You dont go and buy a car with 8 seats if you only need 3, see what im getting at?
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Quote:
Originally Posted by tenbellys
You dont go and buy a car with 8 seats if you only need 3, see what im getting at?
lol, im not sure if your analogy is correct becasue it seems that everyone in the world has a car with 8 seats but only needs 3...anyway i do understand what you mean.

i think i am more confused about a user who might fall in the middle of the two.

but, one version of the os just seems like a better thing to do IMO.

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its been a long day lol

i fall in the middle category so i just went with PRO the main reason was I rely on RDP with windows (mac i work around because of putty/ssh) for my work windows xp doesnt have RDP so no easy way to access your pc from a remote location
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Quote:
Originally Posted by coach_z
but, one version of the os just seems like a better thing to do IMO.
MS has always had two versions of their OS. Well, since 3.0 anyway.

There was Windows 3.1 for the home, and Windows for Workgroups for the office.

Windows 95 and 98 for the home, Windows NT 3.5 and 4.0 for the office.

Windows ME for the home, Windows 2000 for the office.
(notice here they switched the "year" identifier to the office version and the "acronym" identifier to the home release, I always thought that was stupid. So many people thought Windows 2000 was the next release after 98 back then).

Windows XP Home for the home, Windows XP Pro for the office.


It used to be the office flavored Windows were genuinely different operating systems, fully 32bit and using NT technology. They finally based a home OS on NT (XP Home) as well, but felt they needed to maintain the home vs office thing. So instead of them being completely different OSes, they just have different feature sets.
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oh and those that are interested in the 8 flavours of vista

click here
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Concerning the 8 flavours vs. Macs 1 flavour (or two, if you count X Server as a seperate system which it really isnt):

It's fairly simple: Apple managed to package all power user features and all dummy-user featres in one OS so nicely that the dummy user won't get intimidated by power-user stuff. In windows vista ultima pro supersmart edition 4000 or whateveer the user will on the computer and the screen will go "Do you want to flash your BIOS and recompile the Longhorn kernel while I clean the core caches?"

And the Fisher-Price edition will go "Sit down and shut up" when I try to open an mp3. "This version of windows does not support "Opening Files", please upgrade ."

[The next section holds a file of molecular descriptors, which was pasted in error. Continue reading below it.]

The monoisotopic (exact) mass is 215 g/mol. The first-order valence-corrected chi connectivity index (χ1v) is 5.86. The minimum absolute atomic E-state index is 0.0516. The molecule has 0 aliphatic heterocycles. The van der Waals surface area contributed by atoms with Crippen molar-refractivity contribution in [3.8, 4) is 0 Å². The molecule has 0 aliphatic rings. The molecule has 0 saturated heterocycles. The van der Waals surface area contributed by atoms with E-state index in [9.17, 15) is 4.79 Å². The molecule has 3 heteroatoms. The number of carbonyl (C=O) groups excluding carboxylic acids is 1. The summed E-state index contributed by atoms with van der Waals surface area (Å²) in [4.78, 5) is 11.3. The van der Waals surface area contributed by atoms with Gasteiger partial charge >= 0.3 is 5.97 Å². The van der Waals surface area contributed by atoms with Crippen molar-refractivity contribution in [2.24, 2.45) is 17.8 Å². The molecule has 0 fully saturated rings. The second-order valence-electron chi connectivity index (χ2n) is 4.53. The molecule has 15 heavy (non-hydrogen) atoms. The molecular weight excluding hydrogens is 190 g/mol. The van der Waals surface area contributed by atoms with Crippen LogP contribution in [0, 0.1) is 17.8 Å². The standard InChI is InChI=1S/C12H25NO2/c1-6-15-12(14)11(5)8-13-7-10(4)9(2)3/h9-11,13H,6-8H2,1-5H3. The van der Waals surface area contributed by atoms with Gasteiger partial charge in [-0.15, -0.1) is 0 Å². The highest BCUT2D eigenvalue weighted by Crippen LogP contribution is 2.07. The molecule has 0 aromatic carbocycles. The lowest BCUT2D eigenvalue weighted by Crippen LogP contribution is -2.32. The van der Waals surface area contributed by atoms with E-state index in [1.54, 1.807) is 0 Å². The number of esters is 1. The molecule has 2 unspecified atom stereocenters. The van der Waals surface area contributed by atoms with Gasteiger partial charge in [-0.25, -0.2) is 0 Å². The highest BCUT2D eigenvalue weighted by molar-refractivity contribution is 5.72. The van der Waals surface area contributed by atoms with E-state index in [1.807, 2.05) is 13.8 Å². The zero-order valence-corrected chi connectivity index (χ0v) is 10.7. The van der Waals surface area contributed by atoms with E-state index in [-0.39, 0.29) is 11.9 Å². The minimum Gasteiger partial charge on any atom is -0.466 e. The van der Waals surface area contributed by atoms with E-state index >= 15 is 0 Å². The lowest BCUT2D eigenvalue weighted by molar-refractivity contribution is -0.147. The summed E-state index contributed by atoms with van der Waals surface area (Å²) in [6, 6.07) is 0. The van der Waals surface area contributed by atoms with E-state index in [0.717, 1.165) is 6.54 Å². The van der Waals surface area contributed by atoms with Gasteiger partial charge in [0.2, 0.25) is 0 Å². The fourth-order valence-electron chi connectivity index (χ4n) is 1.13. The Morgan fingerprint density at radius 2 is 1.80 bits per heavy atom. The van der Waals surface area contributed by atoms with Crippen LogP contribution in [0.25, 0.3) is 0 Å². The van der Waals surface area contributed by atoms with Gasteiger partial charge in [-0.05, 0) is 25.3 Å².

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SilverEagle5

 
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Paul Thurrott has a nice table with the descriptions of each version of Vista.

There are 8 different editions, but only 6, kinda, because 2 are available in Europe but not the US, and 2 in the US, but not Europe, due to antitrust rulings and whatnot over there.

Each edition is a step up from the other, Home Starter being for people who have no idea what they're doing, so I'd imagine that will only come with the cheapest machines. Not that you asked, but I plan on going with Home Premium.
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i guess i just dont understand...put it all in one OS and install as you choose to or need something.

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SilverEagle5

 
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I believe you're going to be able to upgrade to a higher version when/if you want to. Each CD will have the ultimate version on it, but depending on the CD key you have, you'll only be able to install or use a certain amount of it... if that makes sense. You can upgrade through MS for a fee, of course, because they'll all cost different prices, obviously.
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ha bet the have massive phone homes on that

Also, I would be pissed. Why the flying-squirrel would anyone want to buy a version with less capabilities than the full version? it just seems down right stupid! I would be mad if there was a more 'advanced' version of osx.. i think i would switch to Linux right away, then atleast I wont have to pay for a decent version.